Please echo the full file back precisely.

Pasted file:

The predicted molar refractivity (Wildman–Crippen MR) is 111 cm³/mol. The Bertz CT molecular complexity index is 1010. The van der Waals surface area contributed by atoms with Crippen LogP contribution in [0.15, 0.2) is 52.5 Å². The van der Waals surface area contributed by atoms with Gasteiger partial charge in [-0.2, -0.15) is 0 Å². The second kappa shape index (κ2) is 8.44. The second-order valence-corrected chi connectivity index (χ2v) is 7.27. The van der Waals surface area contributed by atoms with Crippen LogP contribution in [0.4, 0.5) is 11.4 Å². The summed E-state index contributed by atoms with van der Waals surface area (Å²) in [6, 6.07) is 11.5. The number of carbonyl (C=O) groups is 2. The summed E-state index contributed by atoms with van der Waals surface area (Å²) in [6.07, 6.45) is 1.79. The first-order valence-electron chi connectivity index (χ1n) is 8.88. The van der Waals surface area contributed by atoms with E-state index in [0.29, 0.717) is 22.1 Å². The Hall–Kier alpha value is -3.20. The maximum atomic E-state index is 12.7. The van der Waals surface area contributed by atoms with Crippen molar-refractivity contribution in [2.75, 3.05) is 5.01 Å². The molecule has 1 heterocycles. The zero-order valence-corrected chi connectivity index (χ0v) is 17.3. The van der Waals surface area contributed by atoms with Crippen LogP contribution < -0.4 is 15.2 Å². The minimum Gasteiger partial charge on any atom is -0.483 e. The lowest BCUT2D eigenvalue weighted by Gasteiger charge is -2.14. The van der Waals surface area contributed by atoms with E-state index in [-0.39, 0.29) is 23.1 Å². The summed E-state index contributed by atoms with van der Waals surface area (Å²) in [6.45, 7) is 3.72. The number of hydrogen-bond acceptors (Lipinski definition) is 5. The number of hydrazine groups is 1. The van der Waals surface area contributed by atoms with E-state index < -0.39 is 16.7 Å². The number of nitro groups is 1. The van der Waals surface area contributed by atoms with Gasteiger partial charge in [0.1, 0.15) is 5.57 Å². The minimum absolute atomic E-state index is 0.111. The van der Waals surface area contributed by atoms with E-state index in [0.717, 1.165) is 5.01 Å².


The predicted molar refractivity (Wildman–Crippen MR) is 111 cm³/mol. The Bertz CT molecular complexity index is 1010. The van der Waals surface area contributed by atoms with Crippen LogP contribution in [0.15, 0.2) is 52.5 Å². The van der Waals surface area contributed by atoms with Gasteiger partial charge in [-0.2, -0.15) is 0 Å². The second kappa shape index (κ2) is 8.44. The second-order valence-corrected chi connectivity index (χ2v) is 7.27. The van der Waals surface area contributed by atoms with Crippen LogP contribution in [0.4, 0.5) is 11.4 Å². The summed E-state index contributed by atoms with van der Waals surface area (Å²) in [6, 6.07) is 11.5. The number of carbonyl (C=O) groups is 2. The summed E-state index contributed by atoms with van der Waals surface area (Å²) in [6.07, 6.45) is 1.79. The first-order valence-electron chi connectivity index (χ1n) is 8.88. The van der Waals surface area contributed by atoms with E-state index in [0.29, 0.717) is 22.1 Å². The Hall–Kier alpha value is -3.20. The maximum atomic E-state index is 12.7. The van der Waals surface area contributed by atoms with Crippen molar-refractivity contribution in [2.75, 3.05) is 5.01 Å². The molecule has 1 heterocycles. The zero-order valence-corrected chi connectivity index (χ0v) is 17.3. The van der Waals surface area contributed by atoms with Crippen LogP contribution < -0.4 is 15.2 Å². The minimum Gasteiger partial charge on any atom is -0.483 e. The lowest BCUT2D eigenvalue weighted by Gasteiger charge is -2.14. The van der Waals surface area contributed by atoms with E-state index in [-0.39, 0.29) is 23.1 Å². The summed E-state index contributed by atoms with van der Waals surface area (Å²) in [6.45, 7) is 3.72. The number of hydrogen-bond acceptors (Lipinski definition) is 5. The number of hydrazine groups is 1. The van der Waals surface area contributed by atoms with E-state index < -0.39 is 16.7 Å². The number of nitro groups is 1. The van der Waals surface area contributed by atoms with Gasteiger partial charge in [0.1, 0.15) is 5.57 Å². The minimum absolute atomic E-state index is 0.111. The van der Waals surface area contributed by atoms with E-state index in [0.717, 1.165) is 5.01 Å².